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New criminal offences for failing to prevent the facilitation of tax evasion

Outline of new legislation

Under the Criminal Finances Act 2017 (CFA 2017), which came into force on 30 September 2017, the UK Government has introduced new legislation which will impact boardrooms of companies with a similar shock effect to that seen with the Bribery Act, Corporate Manslaughter offences and in an international context, reporting obligations like Sarbanes-Oxley in the USA.  It affects both UK-only companies and international groups with a presence in the UK and can require steps to be taken across the business – from supply-chain management to treasury/financial control functions.

The core change under the CFA 2017 is not to introduce new substantive taxation offences.  Instead it introduces a new corporate offence of failing to prevent the facilitation of tax evasion. This covers first party tax evasion (where the company can be held liable for employees fraudulently filing papers to under declare tax of the company or payroll taxes) and third party tax evasion (where the company can be held liable for the actions of its staff in assisting, for example customers, to evade tax).  In other words, the new offence does not radically alter what is already a criminal act, it is now far easier to prosecute by focusing on who is accountable for acts contrary to the current criminal law. It does this by focusing on the failure to prevent the crimes of those who act for or on behalf of an employer, rather than trying to attribute criminal acts to that employer.

The new offences do not require Board level knowledge for a corporate prosecution, but do allow a defence if the company can show it took appropriate steps to control staff and agents.

So how might this apply to employers?

From an employment perspective, a straightforward example of where the CFA 2017 would come into play would be where an employer hires in temporary staff from agencies or uses umbrella companies and does not check their credentials, especially if indications became apparent that those companies were not properly accounting for PAYE. Non-compliant agencies may be quoting client hire rates out of sync with competitors, or advertising unrealistic rates of take-home pay to contractors (eg “take home 90% of income”).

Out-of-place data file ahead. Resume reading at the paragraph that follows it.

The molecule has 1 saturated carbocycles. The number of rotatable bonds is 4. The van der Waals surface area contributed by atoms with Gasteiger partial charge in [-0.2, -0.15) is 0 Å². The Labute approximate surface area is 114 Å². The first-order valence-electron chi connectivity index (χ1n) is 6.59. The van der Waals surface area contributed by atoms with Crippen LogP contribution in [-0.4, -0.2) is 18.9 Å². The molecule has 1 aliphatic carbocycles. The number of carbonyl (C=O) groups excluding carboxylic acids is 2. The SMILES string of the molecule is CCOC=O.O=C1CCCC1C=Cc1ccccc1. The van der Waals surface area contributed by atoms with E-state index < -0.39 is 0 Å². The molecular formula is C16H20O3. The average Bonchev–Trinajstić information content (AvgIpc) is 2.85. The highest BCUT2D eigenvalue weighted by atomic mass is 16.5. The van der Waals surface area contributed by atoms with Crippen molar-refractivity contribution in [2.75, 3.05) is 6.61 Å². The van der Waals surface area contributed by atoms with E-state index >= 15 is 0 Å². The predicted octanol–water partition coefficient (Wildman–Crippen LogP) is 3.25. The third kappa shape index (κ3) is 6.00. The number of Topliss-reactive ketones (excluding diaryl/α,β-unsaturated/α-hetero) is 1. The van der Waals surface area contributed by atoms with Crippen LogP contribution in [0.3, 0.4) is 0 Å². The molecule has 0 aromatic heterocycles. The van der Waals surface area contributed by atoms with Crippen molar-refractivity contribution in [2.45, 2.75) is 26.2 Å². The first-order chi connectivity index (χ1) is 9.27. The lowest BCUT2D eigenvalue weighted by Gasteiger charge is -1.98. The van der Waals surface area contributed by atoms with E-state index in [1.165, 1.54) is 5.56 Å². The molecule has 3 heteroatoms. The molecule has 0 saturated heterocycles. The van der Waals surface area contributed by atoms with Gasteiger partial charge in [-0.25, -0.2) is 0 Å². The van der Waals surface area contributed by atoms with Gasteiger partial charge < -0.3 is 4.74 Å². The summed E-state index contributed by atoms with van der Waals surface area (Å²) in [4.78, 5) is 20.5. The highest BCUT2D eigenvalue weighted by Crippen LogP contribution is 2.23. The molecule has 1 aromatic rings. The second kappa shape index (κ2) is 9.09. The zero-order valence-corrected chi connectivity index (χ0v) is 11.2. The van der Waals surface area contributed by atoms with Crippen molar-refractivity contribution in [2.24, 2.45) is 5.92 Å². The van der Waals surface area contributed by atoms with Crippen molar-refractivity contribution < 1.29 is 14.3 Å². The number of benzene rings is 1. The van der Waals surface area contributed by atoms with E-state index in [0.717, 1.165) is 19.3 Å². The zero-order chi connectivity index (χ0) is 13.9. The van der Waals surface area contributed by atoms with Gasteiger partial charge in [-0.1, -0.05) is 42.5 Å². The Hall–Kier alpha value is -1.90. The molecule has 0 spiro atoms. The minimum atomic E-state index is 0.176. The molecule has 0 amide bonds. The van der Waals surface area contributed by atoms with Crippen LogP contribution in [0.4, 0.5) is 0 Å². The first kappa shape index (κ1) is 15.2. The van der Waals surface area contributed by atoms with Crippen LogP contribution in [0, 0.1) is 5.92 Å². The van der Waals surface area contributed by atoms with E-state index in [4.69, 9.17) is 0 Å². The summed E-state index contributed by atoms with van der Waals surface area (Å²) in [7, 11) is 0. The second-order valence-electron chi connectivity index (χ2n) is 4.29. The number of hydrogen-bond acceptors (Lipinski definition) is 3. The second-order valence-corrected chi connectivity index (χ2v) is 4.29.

It is also possible for the CFA 2017 to apply in first party actions in relation to direct employees of the company. For example if there is a lack of oversight of severance payments made by employers to departing employees perhaps by way of a COT3 or a settlement agreement, where individual HR personnel cut corners by deliberately not making deductions for income tax and National Insurance contributions.  If the limited exemptions from tax at sections 401 to 403 of the Income Tax (Earnings and Pensions) Act 2003 don’t apply.

Likewise, in relation to any (direct or agency) employees employed overseas, employers must ensure that any payments made to employees are compliant with UK tax laws and that there is no attempt to evade tax that would otherwise be payable in the UK, regardless of whether or not the offence is committed overseas.

So what should employers do now?

It is now more essential than ever for employers to demonstrate a commitment to the prevention of such offences by engendering a culture within the business in which any activity to facilitate tax evasion is never acceptable. It is expected that banking and other professional services firms will now be subject to far greater scrutiny following the introduction of the CFA 2017, although sector specific guidance is anticipated.

DWF can advise on the steps employers can take in the risk assessment and due diligence process and the formal policy and contract precedent changes relating to the CFA 2017.

For more information please Get in Touch

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Legal news, views, trends and tools for HR Professionals. Stay ahead. Go further